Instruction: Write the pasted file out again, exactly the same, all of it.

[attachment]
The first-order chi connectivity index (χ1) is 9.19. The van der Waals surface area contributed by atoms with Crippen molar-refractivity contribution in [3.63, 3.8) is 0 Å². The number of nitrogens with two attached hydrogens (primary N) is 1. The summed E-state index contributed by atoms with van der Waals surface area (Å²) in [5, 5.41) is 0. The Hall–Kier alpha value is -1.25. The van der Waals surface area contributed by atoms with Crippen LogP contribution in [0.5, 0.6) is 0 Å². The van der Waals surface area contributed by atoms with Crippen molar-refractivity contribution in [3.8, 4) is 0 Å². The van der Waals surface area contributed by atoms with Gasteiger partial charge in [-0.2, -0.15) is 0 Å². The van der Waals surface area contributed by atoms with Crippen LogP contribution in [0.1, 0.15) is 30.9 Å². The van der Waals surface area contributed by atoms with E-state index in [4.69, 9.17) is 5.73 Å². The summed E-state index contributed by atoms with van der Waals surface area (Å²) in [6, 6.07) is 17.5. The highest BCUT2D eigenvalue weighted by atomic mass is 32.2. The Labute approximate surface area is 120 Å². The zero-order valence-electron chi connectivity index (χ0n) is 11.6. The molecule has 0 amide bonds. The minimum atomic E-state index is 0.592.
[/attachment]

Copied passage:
The first-order chi connectivity index (χ1) is 9.19. The van der Waals surface area contributed by atoms with Crippen molar-refractivity contribution in [3.63, 3.8) is 0 Å². The number of nitrogens with two attached hydrogens (primary N) is 1. The summed E-state index contributed by atoms with van der Waals surface area (Å²) in [5, 5.41) is 0. The Hall–Kier alpha value is -1.25. The van der Waals surface area contributed by atoms with Crippen LogP contribution in [0.5, 0.6) is 0 Å². The van der Waals surface area contributed by atoms with Crippen molar-refractivity contribution in [3.8, 4) is 0 Å². The van der Waals surface area contributed by atoms with Gasteiger partial charge in [-0.2, -0.15) is 0 Å². The van der Waals surface area contributed by atoms with Crippen LogP contribution in [0.1, 0.15) is 30.9 Å². The van der Waals surface area contributed by atoms with E-state index in [4.69, 9.17) is 5.73 Å². The summed E-state index contributed by atoms with van der Waals surface area (Å²) in [6, 6.07) is 17.5. The highest BCUT2D eigenvalue weighted by atomic mass is 32.2. The Labute approximate surface area is 120 Å². The zero-order valence-electron chi connectivity index (χ0n) is 11.6. The molecule has 0 amide bonds. The minimum atomic E-state index is 0.592.